Morra Aarons-Mele, the founder of Women Online, a Communication Firm, writes in 'We Need to Talk More About Mental Health at Work' for HBR Ascend, "In the twenty-first century, human capital is the most valuable resource in our economy".
The message comes from Boiler Guide and its founder, David Holmes, following statistics reported by mental health charity, Mind, that 1 in 4 people in the United Kingdom will experience mental health problems during their working life.
Make sure that your employees are aware that conversations about mental health will be kept confidential and would only ever be shared with a limited number of people in extreme circumstances, e.g. if you were concerned that they meant to harm themselves.
Shropshire Council's director of public health Rachel Robinson said: "Good mental health is so important as it affects all aspects of a person's life including their physical health, their social connections, education, personal relations and employment opportunities to name a few".
It is important for employees to feel safe about opening up on their struggles with mental health without the fear of judgement or exclusion.
See Me highlighted six Scottish employers who are making a positive difference to tackle mental health discrimination.
Among Canadian respondents, the study also found a third (34 per cent) of those who've had one mental-health episode didn't seek out professional help, while a quarter (24 per cent) who had multiple mental-health episodes didn't seek out help either.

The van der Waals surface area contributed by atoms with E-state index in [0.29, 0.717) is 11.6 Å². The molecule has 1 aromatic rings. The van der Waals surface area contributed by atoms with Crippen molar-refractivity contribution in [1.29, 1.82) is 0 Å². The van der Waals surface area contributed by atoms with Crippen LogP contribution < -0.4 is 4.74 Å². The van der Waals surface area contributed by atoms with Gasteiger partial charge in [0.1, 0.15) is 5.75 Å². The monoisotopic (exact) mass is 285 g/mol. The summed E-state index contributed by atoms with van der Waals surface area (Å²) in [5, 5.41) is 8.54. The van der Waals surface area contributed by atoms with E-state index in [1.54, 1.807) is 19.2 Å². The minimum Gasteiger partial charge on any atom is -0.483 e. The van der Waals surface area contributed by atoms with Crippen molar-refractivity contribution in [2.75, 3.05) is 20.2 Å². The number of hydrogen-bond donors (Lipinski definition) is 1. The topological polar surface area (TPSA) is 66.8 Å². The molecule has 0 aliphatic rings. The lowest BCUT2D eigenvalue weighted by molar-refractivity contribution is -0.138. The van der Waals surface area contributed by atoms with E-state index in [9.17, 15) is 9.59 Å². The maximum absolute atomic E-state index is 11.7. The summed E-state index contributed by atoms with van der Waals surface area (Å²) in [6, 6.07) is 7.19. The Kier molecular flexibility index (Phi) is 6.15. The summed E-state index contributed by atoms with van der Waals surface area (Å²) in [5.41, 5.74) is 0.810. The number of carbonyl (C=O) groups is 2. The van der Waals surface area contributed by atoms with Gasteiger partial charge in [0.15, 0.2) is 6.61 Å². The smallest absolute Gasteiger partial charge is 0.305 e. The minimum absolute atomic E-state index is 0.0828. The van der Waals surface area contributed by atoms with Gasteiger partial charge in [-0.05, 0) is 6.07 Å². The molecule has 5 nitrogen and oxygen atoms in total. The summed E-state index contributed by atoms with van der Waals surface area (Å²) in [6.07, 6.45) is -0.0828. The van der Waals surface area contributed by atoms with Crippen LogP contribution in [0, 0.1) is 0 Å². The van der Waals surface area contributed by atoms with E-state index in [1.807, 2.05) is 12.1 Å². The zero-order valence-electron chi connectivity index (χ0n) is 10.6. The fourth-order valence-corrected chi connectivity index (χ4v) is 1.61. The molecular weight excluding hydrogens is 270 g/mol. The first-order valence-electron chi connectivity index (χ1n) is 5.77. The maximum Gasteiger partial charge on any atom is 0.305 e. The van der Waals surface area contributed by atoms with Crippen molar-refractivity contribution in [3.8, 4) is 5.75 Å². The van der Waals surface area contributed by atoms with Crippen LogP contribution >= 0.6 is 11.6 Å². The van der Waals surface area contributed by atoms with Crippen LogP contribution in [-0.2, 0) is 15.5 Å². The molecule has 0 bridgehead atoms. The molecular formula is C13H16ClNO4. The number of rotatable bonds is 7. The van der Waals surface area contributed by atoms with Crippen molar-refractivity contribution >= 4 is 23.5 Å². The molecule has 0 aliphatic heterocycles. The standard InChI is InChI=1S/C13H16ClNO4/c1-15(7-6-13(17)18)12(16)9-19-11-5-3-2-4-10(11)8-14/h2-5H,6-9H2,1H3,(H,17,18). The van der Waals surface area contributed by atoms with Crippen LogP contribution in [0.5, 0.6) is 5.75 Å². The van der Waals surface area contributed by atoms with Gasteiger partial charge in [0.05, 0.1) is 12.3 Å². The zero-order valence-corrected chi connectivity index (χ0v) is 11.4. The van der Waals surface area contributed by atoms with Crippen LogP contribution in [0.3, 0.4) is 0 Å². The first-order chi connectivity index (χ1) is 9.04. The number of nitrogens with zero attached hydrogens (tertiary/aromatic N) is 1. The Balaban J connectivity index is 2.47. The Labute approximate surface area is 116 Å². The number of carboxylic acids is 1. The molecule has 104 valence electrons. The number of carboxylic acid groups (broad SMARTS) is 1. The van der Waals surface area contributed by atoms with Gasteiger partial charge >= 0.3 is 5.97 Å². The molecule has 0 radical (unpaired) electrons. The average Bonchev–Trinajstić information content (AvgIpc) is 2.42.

More than half (56 per cent) of all respondents and 55 per cent in Canada said they believe they'd be more productive at work if there were better supports within the workplace for mental-health issues.
He has since gone on to start his own men's peer support group to prevent suicides in Glasgow, and says being able to speak freely at work is key. "I feel I can open up more when talking with people". "Don't be afraid to reach out, don't ever be afraid you'll be judged or thought less of". A harmless comment like "She's acting bi-polar today" may be normal to others but would be harmful to someone struggling with a mental health issue.
"It all starts with eradicating the stigma".
Carol thinks the world of MVES and all that they have done for her. The event focused on reminding people to take care of themselves and encouraged self-care. It applies across a range of conditions, and to people across age ranges - children, young people, adults and older persons.
"There are a range of events planned across Adelaide this week, and I encourage everyone to get involved and take the opportunity to start a conversation with their friends and family about mental health".
"It is absolutely vital therefore that our staff feel confident that they are working in an emotionally healthy workplace where mental health is talked about openly".
"We don't want to push our services on people but we want people to know they can approach us", she said.